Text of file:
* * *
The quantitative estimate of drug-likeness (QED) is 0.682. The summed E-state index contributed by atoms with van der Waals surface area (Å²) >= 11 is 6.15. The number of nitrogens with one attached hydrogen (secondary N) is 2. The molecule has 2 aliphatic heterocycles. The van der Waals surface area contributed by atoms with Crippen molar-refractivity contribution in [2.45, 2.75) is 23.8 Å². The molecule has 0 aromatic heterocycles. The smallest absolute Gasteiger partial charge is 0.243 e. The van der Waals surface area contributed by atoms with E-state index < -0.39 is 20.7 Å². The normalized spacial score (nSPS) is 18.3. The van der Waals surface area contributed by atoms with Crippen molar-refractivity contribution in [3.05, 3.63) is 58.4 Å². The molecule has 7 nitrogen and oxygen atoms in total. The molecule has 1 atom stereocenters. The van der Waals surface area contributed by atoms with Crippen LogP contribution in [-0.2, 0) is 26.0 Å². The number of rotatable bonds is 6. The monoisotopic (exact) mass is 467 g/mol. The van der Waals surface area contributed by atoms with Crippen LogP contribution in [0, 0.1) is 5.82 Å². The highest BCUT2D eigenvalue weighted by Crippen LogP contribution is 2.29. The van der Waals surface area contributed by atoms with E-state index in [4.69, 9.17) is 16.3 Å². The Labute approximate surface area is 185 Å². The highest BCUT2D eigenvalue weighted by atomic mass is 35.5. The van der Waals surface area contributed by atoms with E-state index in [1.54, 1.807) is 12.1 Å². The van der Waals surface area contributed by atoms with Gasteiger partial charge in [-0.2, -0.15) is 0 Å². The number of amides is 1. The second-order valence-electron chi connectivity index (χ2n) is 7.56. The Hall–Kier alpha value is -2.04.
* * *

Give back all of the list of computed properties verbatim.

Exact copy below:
The quantitative estimate of drug-likeness (QED) is 0.682. The summed E-state index contributed by atoms with van der Waals surface area (Å²) >= 11 is 6.15. The number of nitrogens with one attached hydrogen (secondary N) is 2. The molecule has 2 aliphatic heterocycles. The van der Waals surface area contributed by atoms with Crippen molar-refractivity contribution in [2.45, 2.75) is 23.8 Å². The molecule has 0 aromatic heterocycles. The smallest absolute Gasteiger partial charge is 0.243 e. The van der Waals surface area contributed by atoms with E-state index < -0.39 is 20.7 Å². The normalized spacial score (nSPS) is 18.3. The van der Waals surface area contributed by atoms with Crippen molar-refractivity contribution in [3.05, 3.63) is 58.4 Å². The molecule has 7 nitrogen and oxygen atoms in total. The molecule has 1 atom stereocenters. The van der Waals surface area contributed by atoms with Crippen LogP contribution in [-0.2, 0) is 26.0 Å². The number of rotatable bonds is 6. The monoisotopic (exact) mass is 467 g/mol. The van der Waals surface area contributed by atoms with Crippen LogP contribution in [0, 0.1) is 5.82 Å². The highest BCUT2D eigenvalue weighted by Crippen LogP contribution is 2.29. The van der Waals surface area contributed by atoms with E-state index in [4.69, 9.17) is 16.3 Å². The Labute approximate surface area is 185 Å². The highest BCUT2D eigenvalue weighted by atomic mass is 35.5. The van der Waals surface area contributed by atoms with E-state index in [1.54, 1.807) is 12.1 Å². The van der Waals surface area contributed by atoms with Gasteiger partial charge in [-0.2, -0.15) is 0 Å². The number of amides is 1. The second-order valence-electron chi connectivity index (χ2n) is 7.56. The Hall–Kier alpha value is -2.04.